SERVE SOME SOUP
Come holidays and big dates, someone always has this idea of volunteering at rescue missions around town. Problem is, they’re usually fully booked at those times, by others just like you, except a bit more industrious to enlist their names. It’s all good, though.
Now, most places can’t get enough help. With increased homelessness in this frigid city of ours, it’s a golden chance to fulfill one of those rare urges that doesn’t benefit only you. Whether it’ll make you feel good about yourself is irrelevant. Gotta serve somebody.
TAKE A TANK BATH
Neuroscientist John C. Lilly (who’d have been 100 today) is credited with developing sensory deprivation tanks, where one can float for hours on Epson salts. Later, he added LSD to the experience, (more)
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Train of Moths

A Pictorial Travelogue
of a Fatigued Wanderer

Commuting freezes time the same way traveling can extend it. But while the starring at fast moving surroundings can hold the anticipation of wherever one’s about to get to, destination is not really the point of commuting, just getting there and coming back.
So you update your reading, or most likely fall asleep. Traveling short distances repeatedly has a numbing effect on the mind. But whether time’s wasted, or enhanced, commuting may offer you a whole lot of things but won’t give you the option to abbreviate it.
It’s a way of cutting through a million life stories happening outside your window, that you can’t or won’t care to attend, either because most last just a few seconds, or are simply not that interesting. Commuting is a lesson on indifference about the world around us.

Yet, a lot of us spend an obscene amount of time committed to it, squeezed into it, indifferent to it, day in, day out, going back and forth, in a Sisyphean task we come back to repeat as often as required, till that blissful day we’ll simply stop doing it. Oh, what a joy that’ll be.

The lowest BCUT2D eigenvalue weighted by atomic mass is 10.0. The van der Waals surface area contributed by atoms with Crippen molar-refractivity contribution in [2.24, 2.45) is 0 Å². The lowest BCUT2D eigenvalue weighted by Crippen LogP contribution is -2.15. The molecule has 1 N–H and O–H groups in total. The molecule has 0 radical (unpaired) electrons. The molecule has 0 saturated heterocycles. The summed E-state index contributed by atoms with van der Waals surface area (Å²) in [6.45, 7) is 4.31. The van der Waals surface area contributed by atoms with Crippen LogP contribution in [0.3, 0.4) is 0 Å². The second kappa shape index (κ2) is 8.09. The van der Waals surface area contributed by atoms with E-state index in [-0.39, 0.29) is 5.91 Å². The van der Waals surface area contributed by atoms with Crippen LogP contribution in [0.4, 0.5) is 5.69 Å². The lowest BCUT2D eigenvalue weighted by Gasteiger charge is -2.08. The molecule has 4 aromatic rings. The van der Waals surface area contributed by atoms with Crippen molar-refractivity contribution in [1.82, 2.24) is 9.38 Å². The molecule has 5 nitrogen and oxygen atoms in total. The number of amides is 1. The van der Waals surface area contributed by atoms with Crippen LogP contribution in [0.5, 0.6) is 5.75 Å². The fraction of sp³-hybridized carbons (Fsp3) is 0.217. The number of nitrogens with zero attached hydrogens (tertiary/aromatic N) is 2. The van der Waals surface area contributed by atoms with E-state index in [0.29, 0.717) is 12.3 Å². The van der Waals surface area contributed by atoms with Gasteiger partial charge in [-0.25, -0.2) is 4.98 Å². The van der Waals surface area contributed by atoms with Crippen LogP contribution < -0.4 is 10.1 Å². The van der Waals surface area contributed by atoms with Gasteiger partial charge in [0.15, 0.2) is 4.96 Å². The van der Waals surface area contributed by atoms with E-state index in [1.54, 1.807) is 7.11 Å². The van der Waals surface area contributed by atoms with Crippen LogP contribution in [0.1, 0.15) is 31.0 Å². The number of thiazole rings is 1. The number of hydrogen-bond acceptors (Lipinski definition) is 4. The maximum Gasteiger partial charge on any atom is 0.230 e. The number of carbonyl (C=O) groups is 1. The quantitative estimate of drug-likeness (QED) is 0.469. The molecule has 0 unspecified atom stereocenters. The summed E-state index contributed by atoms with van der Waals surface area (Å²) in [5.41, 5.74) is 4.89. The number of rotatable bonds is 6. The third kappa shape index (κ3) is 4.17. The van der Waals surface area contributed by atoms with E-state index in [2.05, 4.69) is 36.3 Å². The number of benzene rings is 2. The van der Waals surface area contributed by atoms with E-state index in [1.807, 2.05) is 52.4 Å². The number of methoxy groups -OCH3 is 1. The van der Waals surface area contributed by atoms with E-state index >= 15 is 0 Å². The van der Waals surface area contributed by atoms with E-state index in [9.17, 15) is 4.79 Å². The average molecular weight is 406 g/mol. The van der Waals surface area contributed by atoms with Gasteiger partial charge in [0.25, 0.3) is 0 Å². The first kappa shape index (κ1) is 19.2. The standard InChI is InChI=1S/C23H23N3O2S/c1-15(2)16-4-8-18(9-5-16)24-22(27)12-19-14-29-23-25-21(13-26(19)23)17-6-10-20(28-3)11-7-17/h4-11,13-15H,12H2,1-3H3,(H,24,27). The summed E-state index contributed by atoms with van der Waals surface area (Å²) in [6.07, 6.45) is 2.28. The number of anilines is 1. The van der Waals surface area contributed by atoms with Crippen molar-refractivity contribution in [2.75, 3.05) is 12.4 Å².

Being on a set schedule also breeds an odd wish from deep inside that still sleepy mind of yours: that nothing ever happens to it. You’d rather not talk, hate if someone sits close and, knock on wood, dread the possibility a maniac lurks on the loose, or a faulty track lays ahead.

So you move to this secret limbo, the kind that combines the alertness of a ninja with the moroseness of an angry monk, ready to spring into (more)
_______
Read Also:
* Butt Tally
* Skimmed Vacations
* Street Smarts
Continue reading

Spellbound

Hitchcock, the Man Who
Knew Too Much (to Tell)

When the British film director Alfred Hitchcock died in Bel Air, 32 years ago today, he was in effect ending the second, and most rewarding, phase of his career. He’d already achieved a level of proficiency and acknowledgment while still in England, as some recently restored silent features show. But it was in America that he mastered his superb skills at building and sustaining suspense.
The box office success of some of his arguably most arresting masterpieces, Psycho, The Birds and North by Northwest, to name only three, tend to obscure their rigorous inner structure, plot development, timing and incomparable sense of style. But not everyone recognized such qualities. The Academy Awards, for one, never gave him an Oscar for Best Director.
In fact, actors and collaborators, such as the also successful author Raymond Chandler, are said to have hated his methods while they were working on the screenplay of Strangers on a Train, and wound up Continue reading